[whatwg] Re: Web Forms 2: Altenative to <select editable>

Jim Ley jim.ley at gmail.com
Wed Jun 16 01:56:36 PDT 2004

On Tue, 15 Jun 2004 18:39:26 +0100, Malcolm Rowe
<malcolm-what at farside.org.uk> wrote:
> >                                    have you considered what an author
> > would want in this situation, all of a sudden a spin control appearing
> > where the design needed something different
> Ah. Obviously this is a definition of 'usability' that I wasn't previously
> aware of :-). 

No, that was a seperate concern.  Have people looked at the usability
of different controls? - web pages have a certain paradigm that
everyone understands currently, richer control types could've been
introduced before, but now we have huge inertia in the existing types,
is there good metrics showing that there's an improvement in these

> > My designers understand what an input box looks like, they
> > can allow for it in their designs, if it could be a spin/input/slider
> > etc. they'd be frightened at the lack of "control" all of a sudden.
> Um, tough? Pixel-based design is out; flowing, user-controllable, semantic
> design is in. 

Which they're more than happy with, the problem is more getting
something they don't expect, designers are still able to design with
the constraints you suggest (if they weren't they would all be using
SWF right now) the constraints are just different, the brief chat I
had with mine had a certain alarm about the idea of not being able to
tell at all if it was a box or a slider, or if all of a sudden a huge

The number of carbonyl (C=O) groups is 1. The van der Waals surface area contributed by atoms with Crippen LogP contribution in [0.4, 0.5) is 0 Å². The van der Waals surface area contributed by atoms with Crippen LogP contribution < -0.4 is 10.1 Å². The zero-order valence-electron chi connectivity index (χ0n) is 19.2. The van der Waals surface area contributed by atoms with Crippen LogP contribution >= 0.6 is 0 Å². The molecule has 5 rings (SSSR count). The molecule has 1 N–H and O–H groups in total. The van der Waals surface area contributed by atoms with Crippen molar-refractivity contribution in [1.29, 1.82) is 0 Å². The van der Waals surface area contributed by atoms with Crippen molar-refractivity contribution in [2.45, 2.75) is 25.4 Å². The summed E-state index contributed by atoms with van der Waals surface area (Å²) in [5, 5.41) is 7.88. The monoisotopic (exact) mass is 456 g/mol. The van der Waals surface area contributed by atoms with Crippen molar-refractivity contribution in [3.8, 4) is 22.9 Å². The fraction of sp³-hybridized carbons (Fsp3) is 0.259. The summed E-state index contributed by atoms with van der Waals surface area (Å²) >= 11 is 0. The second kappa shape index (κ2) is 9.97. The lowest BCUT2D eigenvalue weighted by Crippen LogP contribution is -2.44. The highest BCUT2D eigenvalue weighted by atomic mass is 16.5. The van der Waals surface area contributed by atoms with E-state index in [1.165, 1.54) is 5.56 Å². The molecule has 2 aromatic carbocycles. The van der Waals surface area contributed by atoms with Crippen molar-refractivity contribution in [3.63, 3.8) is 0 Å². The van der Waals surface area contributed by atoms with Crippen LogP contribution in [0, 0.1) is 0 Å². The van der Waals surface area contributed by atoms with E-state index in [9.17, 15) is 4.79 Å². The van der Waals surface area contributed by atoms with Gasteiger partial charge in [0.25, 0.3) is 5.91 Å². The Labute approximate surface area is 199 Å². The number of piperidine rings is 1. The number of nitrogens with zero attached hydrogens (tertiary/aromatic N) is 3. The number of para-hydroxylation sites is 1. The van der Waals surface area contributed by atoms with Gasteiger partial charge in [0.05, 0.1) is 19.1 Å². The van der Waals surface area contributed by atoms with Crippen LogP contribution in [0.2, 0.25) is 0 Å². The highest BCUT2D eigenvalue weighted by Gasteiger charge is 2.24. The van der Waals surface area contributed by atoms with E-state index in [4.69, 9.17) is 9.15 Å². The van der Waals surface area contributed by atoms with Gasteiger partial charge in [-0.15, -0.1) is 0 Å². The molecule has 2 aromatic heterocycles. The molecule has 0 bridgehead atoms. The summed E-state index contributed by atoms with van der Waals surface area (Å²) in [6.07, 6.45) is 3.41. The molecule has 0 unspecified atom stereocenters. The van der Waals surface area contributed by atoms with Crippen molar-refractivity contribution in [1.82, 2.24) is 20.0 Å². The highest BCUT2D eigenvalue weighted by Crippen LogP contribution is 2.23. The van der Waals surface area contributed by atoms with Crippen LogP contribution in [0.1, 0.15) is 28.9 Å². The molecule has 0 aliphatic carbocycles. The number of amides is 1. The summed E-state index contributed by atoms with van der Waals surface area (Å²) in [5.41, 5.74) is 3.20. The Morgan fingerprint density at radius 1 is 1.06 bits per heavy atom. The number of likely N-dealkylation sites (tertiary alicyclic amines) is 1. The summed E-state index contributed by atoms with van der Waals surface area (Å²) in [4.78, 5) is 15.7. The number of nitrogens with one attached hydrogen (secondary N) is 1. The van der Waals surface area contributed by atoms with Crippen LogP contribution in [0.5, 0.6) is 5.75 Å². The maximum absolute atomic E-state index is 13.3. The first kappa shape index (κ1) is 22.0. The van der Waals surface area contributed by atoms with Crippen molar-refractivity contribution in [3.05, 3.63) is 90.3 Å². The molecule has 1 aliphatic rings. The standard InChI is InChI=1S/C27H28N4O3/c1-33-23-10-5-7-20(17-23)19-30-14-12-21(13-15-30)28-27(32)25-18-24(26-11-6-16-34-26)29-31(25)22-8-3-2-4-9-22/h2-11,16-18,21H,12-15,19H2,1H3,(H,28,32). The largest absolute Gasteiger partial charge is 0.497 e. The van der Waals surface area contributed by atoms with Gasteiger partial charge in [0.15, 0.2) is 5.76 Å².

calendar chooser would appear where he was expecting a few boxes.  It
was only a brief chat of course.

> >> [over-validation, email / tel]
> > The email format is very complicated, would you really want the full
> > email format, comments and all being able to come back to your server?
> No, because the current spec deliberately excludes comments.

So it needs to clarify what it does allow, rather than just citing an
RFC which does allow them.

> Yes, agreed, but "if enough shipped UA's get something wrong, it renders the
> whole thing useless to users" is a valid sentence all by itself. 

No, my problem isn't with email validation so much, I doubt most
clients would actually do much email validation, the problems I
envisage are more likely in the RegExp engine say - pattern if the
RegExp engine is wrong (and I doubt there'll be a test suite cover all
of it as part of thw WF2 spec) if they disagree what can we do?  (as a
note the Mozilla JavaScript 1.5 RegExp engine differs from the
ECMAScript Ed.3 and JScript's correct impl. so I don't think we can
actually have any faith in them being the same.  That isn't a serious
difference though, but what happens if it is?)
> "Scripted validation is dangerous - it has to be implemented correctly. At
> least with declarative validation, the UA can provide a 'no submit it
> really' option in a dialog."

Great, so this is a proposal for the spec then - Hixie can you include?

WF2 UA's must provide the ability for Users to submit forms without
client-side validation.

> How many of those 'broken' email validation scripts provide a 'just do it'
> option?

All of the client-side ones! by virtue of them being implemented in
script (I can just disable it :-)

> > It's the + in it that's the problem many people seem to think
> > jim+chickents at jibbering.com is invalid, I've no idea why.
> Stupid scripts. If the validation was declarative, it'd be much more likely
> to be correct. :-)

I don't really see how, in the end the blokey will be putting the same
regexp in the pattern element as they were in the RegExp test.


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